Our #ShadesofMagic tour is almost over. I hope you have enjoyed all the posts, giveaways and of course the readalongs for ADSOM and AGOS. A CONJURING OF LIGHT will be on sale SOON -- have you ordered your copy? I have! (Months ago!) If not, go, go, GO.
Today, I'm very pleased to host our interview with V.E. Schwab! Here we go...
1 What is your favorite book out of the Shades of Magic trilogy and why? (Shanna)
V: Oh, that’s a hard question. I wanted each book to function in a fundamentally different way. ADSOM is a ticking clock adventure, AGOS is a character exploration, and ACOL is the fruition. I am probably PROUDEST of ACOL. It was a journey, and I have never been happier with the destination.
2 When you started writing ADSOM, did you already have a plan for all three books or did that develop as you wrote? (Kati)
V: I had the broadest sense of what would happen, and where it would end (I always know the ending first, what happens, yes, but also who my characters are at the end, to understand who they need to be at the start), but I didn’t know how long it would take to get there.
3 If you could wield one or more of the magical elements in your world, which one(s) would you want? (Sarah)
V: Obviously I like to think I’d be Antari, or at least a triad, but if I had to narrow it down, I would want water and earth. Fire is always tempting, but it’s fickle, and hard to wield in any concrete way.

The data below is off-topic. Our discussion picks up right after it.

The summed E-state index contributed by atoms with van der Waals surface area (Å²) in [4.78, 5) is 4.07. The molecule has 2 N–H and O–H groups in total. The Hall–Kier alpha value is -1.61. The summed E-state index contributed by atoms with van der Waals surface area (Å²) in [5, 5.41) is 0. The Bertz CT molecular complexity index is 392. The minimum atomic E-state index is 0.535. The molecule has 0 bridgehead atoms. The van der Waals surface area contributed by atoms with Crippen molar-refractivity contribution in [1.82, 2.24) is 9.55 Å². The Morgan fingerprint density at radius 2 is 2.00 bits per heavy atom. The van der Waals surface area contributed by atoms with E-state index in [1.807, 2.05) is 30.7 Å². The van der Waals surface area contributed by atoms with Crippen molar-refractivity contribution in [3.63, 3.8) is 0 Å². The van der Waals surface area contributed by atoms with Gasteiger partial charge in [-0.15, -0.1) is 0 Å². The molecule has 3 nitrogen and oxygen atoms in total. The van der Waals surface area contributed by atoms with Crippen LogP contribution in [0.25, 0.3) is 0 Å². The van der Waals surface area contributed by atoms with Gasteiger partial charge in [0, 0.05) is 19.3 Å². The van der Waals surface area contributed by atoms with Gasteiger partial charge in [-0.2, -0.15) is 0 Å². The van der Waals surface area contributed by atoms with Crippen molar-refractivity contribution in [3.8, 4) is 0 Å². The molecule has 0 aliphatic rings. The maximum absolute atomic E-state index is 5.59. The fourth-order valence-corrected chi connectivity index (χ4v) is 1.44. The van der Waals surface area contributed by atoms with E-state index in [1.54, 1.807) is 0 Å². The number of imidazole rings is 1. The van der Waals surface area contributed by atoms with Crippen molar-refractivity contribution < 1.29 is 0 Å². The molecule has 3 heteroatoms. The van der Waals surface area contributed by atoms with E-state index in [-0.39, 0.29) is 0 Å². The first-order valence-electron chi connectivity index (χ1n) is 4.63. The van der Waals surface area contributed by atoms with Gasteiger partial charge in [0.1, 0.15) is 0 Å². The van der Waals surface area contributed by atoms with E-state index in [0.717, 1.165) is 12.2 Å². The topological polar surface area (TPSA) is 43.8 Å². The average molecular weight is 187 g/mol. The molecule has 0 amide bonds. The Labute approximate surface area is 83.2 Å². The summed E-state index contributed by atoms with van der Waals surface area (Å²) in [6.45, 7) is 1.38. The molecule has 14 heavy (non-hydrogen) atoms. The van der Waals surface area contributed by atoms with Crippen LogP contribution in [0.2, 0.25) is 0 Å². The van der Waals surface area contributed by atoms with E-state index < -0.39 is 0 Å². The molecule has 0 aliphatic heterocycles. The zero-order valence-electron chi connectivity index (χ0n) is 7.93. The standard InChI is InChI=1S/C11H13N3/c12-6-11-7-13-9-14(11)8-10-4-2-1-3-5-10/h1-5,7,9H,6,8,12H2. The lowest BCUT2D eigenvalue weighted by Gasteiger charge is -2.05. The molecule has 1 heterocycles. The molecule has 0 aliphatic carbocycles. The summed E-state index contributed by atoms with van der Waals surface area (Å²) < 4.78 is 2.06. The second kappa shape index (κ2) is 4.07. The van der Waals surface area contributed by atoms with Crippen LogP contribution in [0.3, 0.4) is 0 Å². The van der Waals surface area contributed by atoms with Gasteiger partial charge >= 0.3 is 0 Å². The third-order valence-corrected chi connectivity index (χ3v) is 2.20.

4 Which character was the hardest to write, and which one the easiest? (Ivy)
V: The easiest character to write was Lila Bard, simply because when you have a character who knows themselves the way she does, you always know how she’s going to react. Conversely, the hardest character to write was Prince Rhy, because he’s a performer--he changes himself to fit his audience--making it hard to peel back the facade and really see who the real Rhy is beneath.
5 Which London do you love most and why? (Shanna)
V: I love Red London, through and through. If I had to stay in one world for any length of time, it would certainly be the one where magic thrives.
6 If you could meet one character of your books in person, who would it be and why? (Kati)
V: Ohhh, hard question. I think I would have to say Holland. I’ve made little secret of the fact that Holland is my favorite character in the series, despite his many flaws, and he might not be as fun to hang out with as Rhy or Alucard, but I wouldn’t be able to help myself.
7 Is there a book (or character) in which you recognize most of yourself? (Shanna)
V: Lila Bard is the person I wish I could be (able to brush aside fear). Kell is the person I probably am (neurotic, wants to belong). Rhy is the person I’m afraid of becoming (lost).
8 In creating the Shades of Magic series, what is one thing that has surprised you while writing this series? (Sarah)
V: How much I’ve come to care. Authors always care about their stories, the characters who live in them, but I didn’t think I would have such a miserable time letting go. I’ve come to live in this world, and to love it so very much.